- Poland’s Deputy Foreign Minister, Bartosz Cichocki, was quoted by the Sunday Express on 8 April as saying: “In our case, the depth of the UK’s information wasn’t critical because we had been observing patterns of Russian behaviour and what happened in Salisbury fitted into that pattern”.

 

IV. Timeline of further events

 

On 19 March Russian President Vladimir Putin said: “I guess, any reasonable person realised that this is complete absurd and nonsense. For anybody in Russia to allow themselves such actions on the eve of the presidential election and the football World Cup? This is unthinkable”. He added: We are ready to cooperate. We said it at the very beginning. We are ready to participate in the necessary investigations, but this requires an interest from the other side, and that’s what we don’t see at this stage”.

On 22 March Detective Sergeant Nick Bailey was discharged from hospital.

On 28 March the Police announced that “at this point in our investigation, we believe the Skripals first came into contact with the nerve agent from their front door”.

On 29 March the Salisbury District Hospital announced an improvement in the condition of Yulia Skripal who was no longer in a critical condition.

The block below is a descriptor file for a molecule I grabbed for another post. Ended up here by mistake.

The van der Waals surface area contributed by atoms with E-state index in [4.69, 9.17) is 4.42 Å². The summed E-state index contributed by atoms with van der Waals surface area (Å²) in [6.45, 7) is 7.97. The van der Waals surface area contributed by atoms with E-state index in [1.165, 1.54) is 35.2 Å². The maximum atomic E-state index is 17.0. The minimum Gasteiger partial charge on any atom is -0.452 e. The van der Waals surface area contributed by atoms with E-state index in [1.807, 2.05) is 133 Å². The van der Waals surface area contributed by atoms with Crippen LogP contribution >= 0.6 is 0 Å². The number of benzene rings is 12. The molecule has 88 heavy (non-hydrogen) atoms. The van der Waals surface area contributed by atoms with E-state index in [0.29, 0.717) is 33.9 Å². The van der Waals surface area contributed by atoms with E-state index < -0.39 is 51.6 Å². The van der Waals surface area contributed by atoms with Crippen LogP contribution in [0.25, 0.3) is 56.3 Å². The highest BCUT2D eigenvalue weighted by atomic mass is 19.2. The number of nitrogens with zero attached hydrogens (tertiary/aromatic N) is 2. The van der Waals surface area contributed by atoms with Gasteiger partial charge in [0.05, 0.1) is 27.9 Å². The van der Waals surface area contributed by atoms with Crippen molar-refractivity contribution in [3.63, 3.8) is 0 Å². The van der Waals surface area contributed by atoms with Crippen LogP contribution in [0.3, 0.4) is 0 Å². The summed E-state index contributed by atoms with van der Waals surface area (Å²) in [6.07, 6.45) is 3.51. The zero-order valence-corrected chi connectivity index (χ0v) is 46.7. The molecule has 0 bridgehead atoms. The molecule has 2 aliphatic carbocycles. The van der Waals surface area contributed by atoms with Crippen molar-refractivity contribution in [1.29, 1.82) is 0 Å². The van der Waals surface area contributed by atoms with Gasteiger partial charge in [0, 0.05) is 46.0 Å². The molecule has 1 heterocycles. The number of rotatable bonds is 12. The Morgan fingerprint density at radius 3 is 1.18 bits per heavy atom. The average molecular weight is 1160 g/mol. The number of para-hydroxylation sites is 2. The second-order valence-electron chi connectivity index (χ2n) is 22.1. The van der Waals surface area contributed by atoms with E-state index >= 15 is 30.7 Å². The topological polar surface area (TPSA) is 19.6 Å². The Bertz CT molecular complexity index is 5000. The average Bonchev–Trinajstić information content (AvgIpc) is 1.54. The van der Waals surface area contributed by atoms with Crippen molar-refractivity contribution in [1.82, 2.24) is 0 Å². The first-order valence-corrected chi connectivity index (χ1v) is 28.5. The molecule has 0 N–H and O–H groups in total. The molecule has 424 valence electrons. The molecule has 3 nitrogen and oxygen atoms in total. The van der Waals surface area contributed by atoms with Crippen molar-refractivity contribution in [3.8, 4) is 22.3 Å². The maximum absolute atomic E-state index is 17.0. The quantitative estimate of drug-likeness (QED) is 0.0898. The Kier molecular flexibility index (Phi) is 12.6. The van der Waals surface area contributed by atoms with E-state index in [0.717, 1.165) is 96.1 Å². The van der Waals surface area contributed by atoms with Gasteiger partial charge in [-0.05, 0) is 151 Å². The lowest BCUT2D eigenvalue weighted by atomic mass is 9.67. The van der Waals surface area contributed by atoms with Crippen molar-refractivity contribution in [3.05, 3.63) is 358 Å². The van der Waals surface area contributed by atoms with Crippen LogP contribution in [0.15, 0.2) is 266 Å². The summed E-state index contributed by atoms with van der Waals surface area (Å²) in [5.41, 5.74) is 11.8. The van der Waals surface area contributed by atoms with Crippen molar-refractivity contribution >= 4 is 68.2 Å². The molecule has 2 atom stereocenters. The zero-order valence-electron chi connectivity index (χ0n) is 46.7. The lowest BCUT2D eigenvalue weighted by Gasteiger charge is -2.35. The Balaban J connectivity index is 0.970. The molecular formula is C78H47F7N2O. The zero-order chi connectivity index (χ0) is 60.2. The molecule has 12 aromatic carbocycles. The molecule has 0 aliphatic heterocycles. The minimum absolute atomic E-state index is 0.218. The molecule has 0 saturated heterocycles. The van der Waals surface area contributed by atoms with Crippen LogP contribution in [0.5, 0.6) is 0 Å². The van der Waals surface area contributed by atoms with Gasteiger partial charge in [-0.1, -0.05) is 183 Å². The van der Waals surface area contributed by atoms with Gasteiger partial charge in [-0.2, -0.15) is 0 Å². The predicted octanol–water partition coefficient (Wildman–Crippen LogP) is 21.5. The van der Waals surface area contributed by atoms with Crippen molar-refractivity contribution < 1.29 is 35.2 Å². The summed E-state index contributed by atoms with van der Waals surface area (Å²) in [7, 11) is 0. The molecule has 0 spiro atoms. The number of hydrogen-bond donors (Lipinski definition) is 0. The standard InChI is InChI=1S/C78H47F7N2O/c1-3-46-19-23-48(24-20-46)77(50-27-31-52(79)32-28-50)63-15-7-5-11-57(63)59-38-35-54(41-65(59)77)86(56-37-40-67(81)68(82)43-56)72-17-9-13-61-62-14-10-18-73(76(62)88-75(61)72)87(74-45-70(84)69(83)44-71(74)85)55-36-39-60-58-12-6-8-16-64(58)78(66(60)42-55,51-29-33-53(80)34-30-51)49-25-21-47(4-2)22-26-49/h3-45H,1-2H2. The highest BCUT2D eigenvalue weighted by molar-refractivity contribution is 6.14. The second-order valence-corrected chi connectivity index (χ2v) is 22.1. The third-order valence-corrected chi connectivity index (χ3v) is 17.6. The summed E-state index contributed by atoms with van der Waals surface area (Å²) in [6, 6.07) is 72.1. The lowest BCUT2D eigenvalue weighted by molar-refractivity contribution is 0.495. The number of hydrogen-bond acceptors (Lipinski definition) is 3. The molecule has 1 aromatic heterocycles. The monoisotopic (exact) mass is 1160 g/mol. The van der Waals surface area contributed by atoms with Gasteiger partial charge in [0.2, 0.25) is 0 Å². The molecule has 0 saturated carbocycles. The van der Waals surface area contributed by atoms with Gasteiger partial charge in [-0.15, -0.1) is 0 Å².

On 31 March Russia formally proposed a joint investigation into the Salisbury incident. On 3 April a formal request for legal assistance was sent to the Home Office from the General Prosecutor’s Office of the Russian Federation pursuant to a criminal investigation opened in Russia with regard to the attempted murder.

On 5 April in a telephone conversation with Viktoria Skripal aired on Russian TV, Yulia Skripal said: “Everything is fine, everything is solvable, everybody is recovering, everybody is alive, daddy is fine, he is currently sleeping”. The same day, Metropolitan Police published a statement on behalf of Ms Skripal in which she said: “I woke up over a week ago now and am glad to say my strength is growing daily”.

On 6 April the Hospital announced that Sergei Skripal was no longer in a critical condition.

On 10 April the Hospital announced Yulia Skripal’s discharge.

On 11 April a statement was published by Metropolitan Police on behalf of Yulia Skripal, saying: “I have left my father in [the hospital’s] care, and he is still seriously ill. I too am still suffering with the effects of the nerve agent used against me”. She added: “I want to stress that no one speaks for me, or for my father, but ourselves. I thank my cousin Viktoria for her concern for us, but ask that she does not visit me or try to contact me for the time being”. The Russian Embassy questioned the authenticity of the statement.